Avoiding interpretation as often as possible is not a bad strategy. However, if the outcome of your model are predictions involving probabilities (like for the daily weather forecast, or for a geological survey on the chance that an earthquake of magnitude 6.7 or greater will occur before the year 2030 in the San Francisco Bay Area), then avoiding interpretation is no longer an option. The same is true if the inputs to your model include probabilities. However, this does not extent to internal probabilities. The fact that an infinite sequence does not have a probability (or that it has probability 0 if you insist on assigning a probability), or that there are non-measurable sets of infinite sequences for which it is impossible to assign any probability, it does not need to be interpreted (i.e. connected to reality).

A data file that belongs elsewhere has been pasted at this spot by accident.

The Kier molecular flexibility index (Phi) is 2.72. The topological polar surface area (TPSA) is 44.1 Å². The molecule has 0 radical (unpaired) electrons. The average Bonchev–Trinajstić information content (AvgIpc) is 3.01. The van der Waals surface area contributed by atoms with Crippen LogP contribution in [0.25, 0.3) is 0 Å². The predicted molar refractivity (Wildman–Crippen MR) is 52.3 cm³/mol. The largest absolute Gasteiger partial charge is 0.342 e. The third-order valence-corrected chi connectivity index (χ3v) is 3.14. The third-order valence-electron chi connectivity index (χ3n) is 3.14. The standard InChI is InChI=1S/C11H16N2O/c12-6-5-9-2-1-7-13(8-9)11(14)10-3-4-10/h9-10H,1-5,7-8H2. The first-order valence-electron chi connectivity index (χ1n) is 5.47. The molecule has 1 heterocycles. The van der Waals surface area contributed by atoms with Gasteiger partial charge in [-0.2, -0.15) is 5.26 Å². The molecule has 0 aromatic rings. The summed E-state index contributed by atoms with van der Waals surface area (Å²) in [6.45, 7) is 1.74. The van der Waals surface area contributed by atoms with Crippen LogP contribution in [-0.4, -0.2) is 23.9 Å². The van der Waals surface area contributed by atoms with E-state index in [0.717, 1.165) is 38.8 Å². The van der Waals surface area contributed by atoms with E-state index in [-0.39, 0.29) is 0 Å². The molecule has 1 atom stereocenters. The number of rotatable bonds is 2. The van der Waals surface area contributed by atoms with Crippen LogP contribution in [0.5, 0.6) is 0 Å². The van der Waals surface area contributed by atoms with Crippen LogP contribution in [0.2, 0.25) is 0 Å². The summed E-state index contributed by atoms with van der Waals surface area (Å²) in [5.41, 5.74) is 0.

No, I think what they are doing is perfectly legitimate; if one could show that the limiting relative frequency indeed equals the probability, this would make it possible to reduce the concept of probabilities to that of relative frequencies.

Alternatively, if they could show that it does have a well-defined value, even if it does not equal the probability (as is the case when one considers the relative frequencies of finite sequences), then they would be proposing new axioms for probability theory.

The only problem with what they’re doing is that it does not work.